May 19, 2014
I can’t tell you how many times I’ve screwed up some package installation or the OS X installation conflicts with homebrew’s installation to the point where I lose a day or two of work time trying to get back in a working state. My experience with installing packages on OS X is that it never ‘just works’. My latest adventure was upgrading from Mountain Lion to Mavericks. I sent out a tweet “Upgrading to Mavericks. Wish me luck.” the morning I started the upgrade. I thought I had accounted for the known issues like Java 1.6 getting blown away and having to search for the install on Apple’s support site, but I’m still suffering the wrath it played on my machine.
I often have a number of projects in progress at once or that I need to be able to pick up at a moments notice. Each project is different, has different needs, and often is a different tech stack. Over the last few weeks, I’ve encountered some issue or another with each project. At one point, I found the group id of all my user’s files was mysteriously changed to a random one.
As I continued with my Mavericks upgrade that grey day in April, friends tweeted back at me all the things I would need to account for that they had run into. A few tweeted alternatives (use nginx instead of apache, use homebrew instead of the OS X pkg), none of which I am opposed to. But having to swap something (or multiple somethings) out from under a project that was already running can be risky. Making too many changes at once makes it difficult to pinpoint issues later. Iteratively build software, right?
A couple people tweeted back at me: Vagrant!!! Use Vagrant! I’ve been putting this off for too long. I needed something that is repeatable, version controlled, lightweight, and portable (for when I order the next MacBook Pro, of course). And so my adventure began to get up to speed on how to integrate Vagrant into my development workflow.
I spent my first bit of time reading through Vagrant’s Getting Started docs. Within a few minutes, I had a basic Ubuntu box up and running with Virtual Box and a simple Apache web server, serving “Hello World!“. I was pleasantly surprised at the quality of the documentation for Vagrant and quickly skimmed the rest of the docs outside of the Getting Started section.
Next I decided to spin up a box that will support my Rails development efforts. I searched GitHub for “Vagrantfile” for examples to start out with.
The Basic Requirements
Ubuntu or CentOS box with Git, Ruby (rvm, bundler), Postgresql, and the Heroku Toolbelt.
At this stage, I only wanted one box. Get the simplest possible thing working first.
For local development, I decided on the default provider, VirtualBox, as I am already familiar with it and it’s free.
As for the provisioner, I quickly settled on Ansible. I’ve heard rumors that it’s pretty easy to grok. The docs suggest using a shell script provisioner if not familiar with Ansible, Puppet, Chef, or the others, but since I’ve done plenty of automation with shell scripts in the past, it made sense to step it up to the next level. So Ansible it is.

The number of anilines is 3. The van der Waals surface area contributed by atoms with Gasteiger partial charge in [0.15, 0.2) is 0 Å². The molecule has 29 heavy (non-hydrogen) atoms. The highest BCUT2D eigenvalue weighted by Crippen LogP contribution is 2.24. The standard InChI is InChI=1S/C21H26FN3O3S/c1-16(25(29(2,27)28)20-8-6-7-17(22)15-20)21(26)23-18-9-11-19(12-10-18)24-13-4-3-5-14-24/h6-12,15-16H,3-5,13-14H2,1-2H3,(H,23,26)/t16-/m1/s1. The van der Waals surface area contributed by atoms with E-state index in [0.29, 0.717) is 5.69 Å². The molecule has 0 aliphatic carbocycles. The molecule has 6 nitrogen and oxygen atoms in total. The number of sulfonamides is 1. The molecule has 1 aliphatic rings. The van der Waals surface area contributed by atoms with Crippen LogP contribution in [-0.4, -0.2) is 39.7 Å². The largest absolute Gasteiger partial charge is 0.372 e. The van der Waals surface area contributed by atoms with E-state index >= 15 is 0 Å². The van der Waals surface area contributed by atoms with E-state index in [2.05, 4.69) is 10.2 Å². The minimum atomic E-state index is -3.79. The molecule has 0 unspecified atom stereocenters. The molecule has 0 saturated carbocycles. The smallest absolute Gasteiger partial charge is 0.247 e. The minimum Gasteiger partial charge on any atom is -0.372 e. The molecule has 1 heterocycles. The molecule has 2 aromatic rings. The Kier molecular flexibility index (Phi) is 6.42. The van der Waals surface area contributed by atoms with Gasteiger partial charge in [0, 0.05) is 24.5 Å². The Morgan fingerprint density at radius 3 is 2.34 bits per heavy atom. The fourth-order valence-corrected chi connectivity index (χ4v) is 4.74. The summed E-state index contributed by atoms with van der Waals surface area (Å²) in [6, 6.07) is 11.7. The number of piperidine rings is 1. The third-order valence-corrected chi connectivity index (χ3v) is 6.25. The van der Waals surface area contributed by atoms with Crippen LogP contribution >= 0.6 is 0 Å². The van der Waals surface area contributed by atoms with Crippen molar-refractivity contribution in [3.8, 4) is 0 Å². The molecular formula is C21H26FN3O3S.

At a high level, Ansible consists of a playbook which runs tasks which can trigger handlers.
With each Ansible task, I was able to install apt packages, configure postgresql, create application databases with specific user access. Whatever you do in a shell to install and configure the machine, you should be able to do with Ansible.
The Development Workflow
The development workflow with this approach is very similar to my previous workflow. The only difference is SSHing into the vagrant box every once in awhile to start an app server (which will be automated at some point). I’m able to use my preferred IDE and a smorgasboard of browsers on my local machine. It was a very natural transition, which is one reason why I’ve been resistant to use tools like these paired with yet another virtual machine in order to do development. I am looking forward to having a more productive development workflow.
My impressions of Vagrant and Ansible are very positive. While my use case is pretty basic right now, I found the Ansible tasks easy to read and learn. I was quickly writing my own tasks with only the help of the Ansible module docs. I liked not having to worry about setup on the guest machine, like a client being available to run Ansible tasks. Instead, everything runs on the guest machine over SSH.
Early on in my adventure I could see how useful this would be for my development workflow. I’m looking forward to having my environments automated, repeatable, and to have dev and production environment parity. Another use of Ansible is for application deployment. I’m interested to see this use in action so this will be the next use I look at.
Are you using Vagrant or Ansible or a different toolset to automate your workflow? Please share!
The example code for this can be found on github here. Feel free to use and improve this. Feedback welcome!